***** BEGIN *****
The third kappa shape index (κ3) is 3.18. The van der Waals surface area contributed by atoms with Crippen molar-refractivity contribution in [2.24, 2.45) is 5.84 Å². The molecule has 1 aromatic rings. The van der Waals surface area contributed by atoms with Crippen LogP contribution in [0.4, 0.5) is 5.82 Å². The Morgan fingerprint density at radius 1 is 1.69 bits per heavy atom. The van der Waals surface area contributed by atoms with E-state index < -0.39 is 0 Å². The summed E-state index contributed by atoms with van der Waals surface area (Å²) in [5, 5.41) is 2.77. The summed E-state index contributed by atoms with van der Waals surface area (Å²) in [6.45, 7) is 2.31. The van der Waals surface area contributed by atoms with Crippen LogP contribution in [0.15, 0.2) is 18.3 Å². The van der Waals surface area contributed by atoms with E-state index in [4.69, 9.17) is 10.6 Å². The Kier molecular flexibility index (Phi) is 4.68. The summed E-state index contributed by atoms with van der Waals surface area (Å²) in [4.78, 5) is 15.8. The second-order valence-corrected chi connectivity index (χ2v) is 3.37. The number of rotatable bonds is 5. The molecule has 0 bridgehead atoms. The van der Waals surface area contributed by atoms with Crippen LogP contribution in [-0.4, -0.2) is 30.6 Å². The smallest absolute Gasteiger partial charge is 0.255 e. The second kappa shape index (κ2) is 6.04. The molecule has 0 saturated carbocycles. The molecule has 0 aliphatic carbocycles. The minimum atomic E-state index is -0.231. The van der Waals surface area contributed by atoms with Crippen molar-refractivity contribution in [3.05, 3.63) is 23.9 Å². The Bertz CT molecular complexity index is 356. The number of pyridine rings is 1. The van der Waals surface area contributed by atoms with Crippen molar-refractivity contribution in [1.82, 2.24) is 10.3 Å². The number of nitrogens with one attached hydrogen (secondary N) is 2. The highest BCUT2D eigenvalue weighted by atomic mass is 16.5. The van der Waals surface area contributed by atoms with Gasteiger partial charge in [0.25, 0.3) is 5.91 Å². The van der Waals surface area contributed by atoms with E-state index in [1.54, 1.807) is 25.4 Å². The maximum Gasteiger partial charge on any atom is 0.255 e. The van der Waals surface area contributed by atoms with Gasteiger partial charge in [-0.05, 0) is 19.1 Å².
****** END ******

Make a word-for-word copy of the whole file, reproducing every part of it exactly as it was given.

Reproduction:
The third kappa shape index (κ3) is 3.18. The van der Waals surface area contributed by atoms with Crippen molar-refractivity contribution in [2.24, 2.45) is 5.84 Å². The molecule has 1 aromatic rings. The van der Waals surface area contributed by atoms with Crippen LogP contribution in [0.4, 0.5) is 5.82 Å². The Morgan fingerprint density at radius 1 is 1.69 bits per heavy atom. The van der Waals surface area contributed by atoms with E-state index < -0.39 is 0 Å². The summed E-state index contributed by atoms with van der Waals surface area (Å²) in [5, 5.41) is 2.77. The summed E-state index contributed by atoms with van der Waals surface area (Å²) in [6.45, 7) is 2.31. The van der Waals surface area contributed by atoms with Crippen LogP contribution in [0.15, 0.2) is 18.3 Å². The van der Waals surface area contributed by atoms with E-state index in [4.69, 9.17) is 10.6 Å². The Kier molecular flexibility index (Phi) is 4.68. The summed E-state index contributed by atoms with van der Waals surface area (Å²) in [4.78, 5) is 15.8. The second-order valence-corrected chi connectivity index (χ2v) is 3.37. The number of rotatable bonds is 5. The molecule has 0 bridgehead atoms. The van der Waals surface area contributed by atoms with Crippen LogP contribution in [-0.4, -0.2) is 30.6 Å². The smallest absolute Gasteiger partial charge is 0.255 e. The second kappa shape index (κ2) is 6.04. The molecule has 0 saturated carbocycles. The molecule has 0 aliphatic carbocycles. The minimum atomic E-state index is -0.231. The van der Waals surface area contributed by atoms with Crippen molar-refractivity contribution in [3.05, 3.63) is 23.9 Å². The Bertz CT molecular complexity index is 356. The number of pyridine rings is 1. The van der Waals surface area contributed by atoms with Crippen molar-refractivity contribution in [1.82, 2.24) is 10.3 Å². The number of nitrogens with one attached hydrogen (secondary N) is 2. The highest BCUT2D eigenvalue weighted by atomic mass is 16.5. The van der Waals surface area contributed by atoms with Gasteiger partial charge in [0.25, 0.3) is 5.91 Å². The van der Waals surface area contributed by atoms with E-state index in [1.54, 1.807) is 25.4 Å². The maximum Gasteiger partial charge on any atom is 0.255 e. The van der Waals surface area contributed by atoms with Gasteiger partial charge in [-0.05, 0) is 19.1 Å².